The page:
COMING SOON: Winter and no parking on Wadena streets
City hopes the change to no parking lessens headaches and saves money.
WADENA — As a way to ease an issue that impacts city departments and residents almost every winter in Wadena, the city plans to pass an ordinance banning winter parking on all streets at night.
And if it goes through it will be effective this November. The committee working on this said they are leaning towards no winter parking from midnight to 6 a.m., Nov. 1 to March 31 each year, according to Public Works Director Dan Kovar.
They aim to bring this ordinance in draft form to the council at their October meeting. A second reading could be in November or earlier if a special meeting is called. Once passed they plan to promote the change widely.
Where did this idea come from?
The idea is not new, though it’s been months since discussion has surfaced. Now the city council and city staff are shifting gears, realizing that the inevitable snow, and all the joys that come with it, is on the way.
The desire to do this comes after years of plowing around vehicles that do not move from the streets. This causes headaches for those trying to plow, it causes parking issues for those trying to utilize on-street parking; and vehicles required to move that do not get law enforcement involved, including ticketing and towing.
“The time it took to deal with this situation was extensive,” Kovar said in a council meeting on Tuesday, Sept. 13. The topic was not an agenda item but came up and received some of the most lively conversations of the evening.
The move to get all those vehicles, sometimes 30-40 vehicles during a snow event, off the streets is one that should save the city money, Kovar said.
“It takes a lot of time and equipment to go and cleanup after we’ve plowed around vehicles and staff time,” Kovar said. Any extra work in the residential areas then delays the downtown cleanup. Some conversation was had about having an odd/even parking schedule, a tactic not uncommon in other communities where vehicles can park on one side of the street on odd days and park on the opposite one on even days. Kovar said that method would not work well in Wadena because of the extra staffing it would require for the extra days and the issue of plowing in residents not once, but twice as the work to clear the street extends over multiple days.
The best solution, officials believe, is no parking at all.
In Kovar’s research he found there are several ways to handle the predicament:
- Do nothing.
- Create an ordinance, but give the community the benefit of the doubt that they’ll move their vehicles out of the way on their own. (Which is what the city does now with limited success.)
- Enforce odd/even parking.
- Or no winter parking.
Kovar said in his research he found that across the state about 30-40% of cities go with no winter parking.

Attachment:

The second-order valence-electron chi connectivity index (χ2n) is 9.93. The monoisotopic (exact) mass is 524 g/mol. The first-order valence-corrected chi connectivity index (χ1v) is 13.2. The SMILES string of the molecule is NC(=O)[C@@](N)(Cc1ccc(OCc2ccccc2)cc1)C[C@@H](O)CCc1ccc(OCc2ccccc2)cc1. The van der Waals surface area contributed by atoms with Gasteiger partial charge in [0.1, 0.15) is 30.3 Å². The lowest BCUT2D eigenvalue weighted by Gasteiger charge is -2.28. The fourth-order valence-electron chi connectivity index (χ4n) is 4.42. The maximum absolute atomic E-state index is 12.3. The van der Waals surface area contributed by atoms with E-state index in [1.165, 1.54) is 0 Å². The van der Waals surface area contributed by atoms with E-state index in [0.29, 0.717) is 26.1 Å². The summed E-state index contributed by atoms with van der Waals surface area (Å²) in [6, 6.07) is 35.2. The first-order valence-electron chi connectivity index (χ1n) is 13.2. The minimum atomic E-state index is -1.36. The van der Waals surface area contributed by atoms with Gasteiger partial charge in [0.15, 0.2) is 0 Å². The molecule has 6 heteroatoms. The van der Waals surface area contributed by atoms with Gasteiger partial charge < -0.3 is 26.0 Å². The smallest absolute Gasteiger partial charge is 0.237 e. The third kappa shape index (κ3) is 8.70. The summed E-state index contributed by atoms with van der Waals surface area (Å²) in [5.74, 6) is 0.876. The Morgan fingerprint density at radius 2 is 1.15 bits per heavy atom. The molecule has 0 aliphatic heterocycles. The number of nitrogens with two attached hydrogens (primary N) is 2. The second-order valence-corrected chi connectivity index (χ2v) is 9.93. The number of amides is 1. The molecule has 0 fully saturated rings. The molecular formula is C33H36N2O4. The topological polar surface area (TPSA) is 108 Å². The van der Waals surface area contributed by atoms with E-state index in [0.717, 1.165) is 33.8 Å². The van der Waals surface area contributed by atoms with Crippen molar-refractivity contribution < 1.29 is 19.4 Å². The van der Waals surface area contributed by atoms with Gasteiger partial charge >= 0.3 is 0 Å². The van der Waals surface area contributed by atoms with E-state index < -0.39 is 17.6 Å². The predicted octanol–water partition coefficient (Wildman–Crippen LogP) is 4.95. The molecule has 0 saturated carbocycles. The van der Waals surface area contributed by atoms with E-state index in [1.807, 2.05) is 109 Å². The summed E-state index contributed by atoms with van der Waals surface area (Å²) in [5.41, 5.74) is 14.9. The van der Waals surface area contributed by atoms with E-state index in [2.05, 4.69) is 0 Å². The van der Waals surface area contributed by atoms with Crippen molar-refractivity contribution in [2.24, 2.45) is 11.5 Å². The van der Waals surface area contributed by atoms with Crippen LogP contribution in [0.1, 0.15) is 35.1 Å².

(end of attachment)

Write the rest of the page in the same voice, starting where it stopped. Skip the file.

The city does have an ordinance now that vehicles must be moved every 24 hours. They have an ordinance where rental properties must provide off-street parking for tenants.
Wadena Chief of Police Naomi Plautz said her department would be ready to enforce this change. She said this ordinance makes it very clear that there is no parking, so if someone is parked there after midnight, they get a ticket the first day. If it’s still there the next day, they are towed. If a vehicle is parked overnight when it snows, they are being towed that day. They no longer would have to keep an eye on the vehicles or mark tires to see if they are being moved or not.
Planning and Zoning Director Dean Uselman suggested this ordinance could be difficult for some to follow. He shared that this could put a burden on some renters who have limited options for parking.
“I think no parking at all is going to create a lot of problems with a number of rentals that we have in town,” Uselman said. “I think it will put a lot of people in a bind and it's going to be people that can least afford a ticket or having their car towed.”
“There is places to park,” Mayor George Deiss responded.
“Not every where,” Uselman responded.
“It can be done,” Deiss said. “Is it going to inconvenience some people? Yes. But in the long run, is it better for the city?”
“Yes,” councilman Jessie Gibbs responded. The rest of the council did not take issue with the recommendation, though councilman Bruce Uselman was absent.
Making this happen requires the city to pass an ordinance. That will likely involve a first reading in October and second reading in November, unless a special meeting is called to speed up the process. City council members said they wanted to hear from residents on what they thought, though the passing of an ordinance does not require a public hearing. Rather the first and second readings are the best times to attend a meeting and speak during the public comment period. Or, feel free to call or visit with council members to share your thoughts.
The full language of the ordinance is not yet ready but will be shared in the Pioneer Journal once prepared.